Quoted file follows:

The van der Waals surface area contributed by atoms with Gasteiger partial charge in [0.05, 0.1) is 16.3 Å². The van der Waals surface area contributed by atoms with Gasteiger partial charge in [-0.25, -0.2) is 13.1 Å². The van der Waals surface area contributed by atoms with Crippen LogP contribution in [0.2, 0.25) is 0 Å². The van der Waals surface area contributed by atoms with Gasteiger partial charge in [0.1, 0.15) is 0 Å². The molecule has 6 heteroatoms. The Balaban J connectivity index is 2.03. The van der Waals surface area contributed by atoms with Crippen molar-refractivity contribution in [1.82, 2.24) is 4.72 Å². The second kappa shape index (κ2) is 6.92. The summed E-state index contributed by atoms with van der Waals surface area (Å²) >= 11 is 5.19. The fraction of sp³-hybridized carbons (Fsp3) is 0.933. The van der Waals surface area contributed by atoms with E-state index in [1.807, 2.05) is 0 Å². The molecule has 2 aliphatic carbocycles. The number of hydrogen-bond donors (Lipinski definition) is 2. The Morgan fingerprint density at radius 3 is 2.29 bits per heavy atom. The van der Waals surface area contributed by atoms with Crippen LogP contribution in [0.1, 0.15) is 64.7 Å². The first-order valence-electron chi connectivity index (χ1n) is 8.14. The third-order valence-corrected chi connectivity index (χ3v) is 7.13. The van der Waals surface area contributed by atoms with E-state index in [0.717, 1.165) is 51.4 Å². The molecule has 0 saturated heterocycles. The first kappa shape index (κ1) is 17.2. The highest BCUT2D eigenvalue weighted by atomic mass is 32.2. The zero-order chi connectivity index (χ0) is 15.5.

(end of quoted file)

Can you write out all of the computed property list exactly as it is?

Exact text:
The van der Waals surface area contributed by atoms with Gasteiger partial charge in [0.05, 0.1) is 16.3 Å². The van der Waals surface area contributed by atoms with Gasteiger partial charge in [-0.25, -0.2) is 13.1 Å². The van der Waals surface area contributed by atoms with Crippen LogP contribution in [0.2, 0.25) is 0 Å². The van der Waals surface area contributed by atoms with Gasteiger partial charge in [0.1, 0.15) is 0 Å². The molecule has 6 heteroatoms. The Balaban J connectivity index is 2.03. The van der Waals surface area contributed by atoms with Crippen molar-refractivity contribution in [1.82, 2.24) is 4.72 Å². The second kappa shape index (κ2) is 6.92. The summed E-state index contributed by atoms with van der Waals surface area (Å²) >= 11 is 5.19. The fraction of sp³-hybridized carbons (Fsp3) is 0.933. The van der Waals surface area contributed by atoms with E-state index in [1.807, 2.05) is 0 Å². The molecule has 2 aliphatic carbocycles. The number of hydrogen-bond donors (Lipinski definition) is 2. The Morgan fingerprint density at radius 3 is 2.29 bits per heavy atom. The van der Waals surface area contributed by atoms with Crippen LogP contribution in [0.1, 0.15) is 64.7 Å². The first-order valence-electron chi connectivity index (χ1n) is 8.14. The third-order valence-corrected chi connectivity index (χ3v) is 7.13. The van der Waals surface area contributed by atoms with E-state index in [0.717, 1.165) is 51.4 Å². The molecule has 0 saturated heterocycles. The first kappa shape index (κ1) is 17.2. The highest BCUT2D eigenvalue weighted by atomic mass is 32.2. The zero-order chi connectivity index (χ0) is 15.5.